"You're only saying that so you won't have to push the door open yourself," Hermione grumbled, but led the way.

"Miss Granger and Mr Malfoy. Excellent," Mr Minshaw from the Division of Heuristics and Experimental Spells greeted them from behind his impressive desk, which looked like it had been carved from a single piece of wood. Mr Minshaw himself, reedy and prone to sniffles, was less imposing but he did have a first-rate brain. Hermione perked up.

"Do sit down," Minshaw bid them and they scrambled for the best chair. Hermione was quicker, so Malfoy had to turn his undignified grab into a little display of pulling the heavy armchair out for her. He ended up stuck on an ominously creaking Chippendale chair, which appeared to have spent the last two centuries being mishandled by visitors.

Malfoy angled his seat away from hers so he was looking straight at Minshaw, pretending Hermione wasn't even in the room. Well, two could play that game.

"You know each other already, don't you?" Minshaw asked and Hermione nodded curtly; she wasn't expecting Malfoy to do any cartwheels over the fact that they were previously acquainted either. "I'm glad, that should make your stay more pleasant."

Hermione surly reflected that for a bunch of very intelligent people, the employees of the Department of Mysteries could be incredibly detached from what was happening in the rest of the wizarding world. Their mutual antipathy was well known to most people, but apparently it had escaped Minshaw completely that Hermione Granger and Draco Malfoy didn't exactly see eye to eye.

Wait, what was that about a 'stay'?

"You have both been assigned to a project in Edinburgh," Minshaw blathered on. "Due to the nature of the samples you'll be working on, you'll be required to reside there for the duration of the assignment – I trust this will not pose a problem for either of you?" He inspected them sternly over his half-moon glasses. When you signed up for the trainee program you also agreed to go anywhere in the UK the Ministry decided to send you, so they could hardly start quibbling now. Malfoy looked slightly discomfited though; didn't like the thought of slumming it outside his manor, did he?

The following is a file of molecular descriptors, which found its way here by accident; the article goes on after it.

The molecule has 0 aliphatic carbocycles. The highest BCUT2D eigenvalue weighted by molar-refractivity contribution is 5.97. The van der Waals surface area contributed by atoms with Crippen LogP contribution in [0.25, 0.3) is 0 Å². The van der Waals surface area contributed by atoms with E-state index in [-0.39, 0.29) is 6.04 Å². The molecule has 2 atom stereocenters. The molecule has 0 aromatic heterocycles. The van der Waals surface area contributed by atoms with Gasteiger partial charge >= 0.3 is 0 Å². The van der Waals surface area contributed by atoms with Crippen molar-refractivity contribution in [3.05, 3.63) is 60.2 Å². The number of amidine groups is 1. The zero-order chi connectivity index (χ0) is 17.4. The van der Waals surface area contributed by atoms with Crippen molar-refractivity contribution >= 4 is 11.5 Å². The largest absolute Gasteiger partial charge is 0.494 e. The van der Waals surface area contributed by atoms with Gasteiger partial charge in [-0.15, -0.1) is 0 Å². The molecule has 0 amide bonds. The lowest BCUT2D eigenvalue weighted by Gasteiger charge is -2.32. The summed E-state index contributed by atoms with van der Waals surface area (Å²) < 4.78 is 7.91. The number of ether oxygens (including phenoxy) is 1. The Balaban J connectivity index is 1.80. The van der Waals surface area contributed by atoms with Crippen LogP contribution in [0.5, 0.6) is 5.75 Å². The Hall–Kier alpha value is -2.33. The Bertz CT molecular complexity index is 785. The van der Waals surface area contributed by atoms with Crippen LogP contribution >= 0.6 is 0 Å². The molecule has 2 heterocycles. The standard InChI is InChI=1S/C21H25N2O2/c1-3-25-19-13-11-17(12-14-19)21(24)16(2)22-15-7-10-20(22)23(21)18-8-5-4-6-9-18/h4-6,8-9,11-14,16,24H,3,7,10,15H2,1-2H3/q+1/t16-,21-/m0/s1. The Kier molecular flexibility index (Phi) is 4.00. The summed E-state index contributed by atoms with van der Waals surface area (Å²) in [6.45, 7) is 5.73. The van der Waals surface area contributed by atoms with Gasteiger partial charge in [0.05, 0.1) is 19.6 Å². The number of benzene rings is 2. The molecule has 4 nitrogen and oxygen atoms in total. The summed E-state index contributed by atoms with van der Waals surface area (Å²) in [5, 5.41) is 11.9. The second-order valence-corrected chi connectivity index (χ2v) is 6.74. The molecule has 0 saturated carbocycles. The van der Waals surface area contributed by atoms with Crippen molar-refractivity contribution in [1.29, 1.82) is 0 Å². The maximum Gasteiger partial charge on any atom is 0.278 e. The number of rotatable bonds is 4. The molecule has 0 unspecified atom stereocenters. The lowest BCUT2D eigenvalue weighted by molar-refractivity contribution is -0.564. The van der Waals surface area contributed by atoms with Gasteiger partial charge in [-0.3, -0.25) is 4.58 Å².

Hermione took extra pleasure in sounding as chirpy as possible as she replied: "Not at all, sir."

"No, sir," Malfoy replied more sedately.

"Capital. Bradshaw – Eunice Bradshaw, you know – will go over the details with you. Best of luck to you."

It could have been worse, Hermione thought. It could have been Bangor.

"Cheer up Malfoy, it might never happen," she told him, not unkindly, as they walked down the hall towards Bradshaw's office.

"It already has, Granger."

"With any luck it'll be such a disaster that they'll never put us on the same assignment again."

"I can only hope you'll be proven right."

"Don't worry, I usually am," she told him as she knocked on the ornate oak door with Bradshaw's name on a brass plate. It was a curiously Muggle touch down here.

The door swung open immediately and Hermione relished getting the last word; she had a feeling it wouldn't happen too often over the coming months. At least she wouldn't have to spend any of her spare time with Malfoy; it wasn't like they were going to be stuck in the Outer Hebrides, desperate for company. All she needed to do was to remain reasonably civil with him at work, and they'd survive the next few months somehow.

What could possibly go wrong?


I hope you enjoyed reading this story as much as I did writing it! This story started out when MysticDew said she'd like to read something with Hermione and Time-Turners... the rest just grew from there.

Reviews are most appreciated and any constructive criticism is very welcome. If there is anything you want to share that helps me improve the next story I'd be very grateful for your help.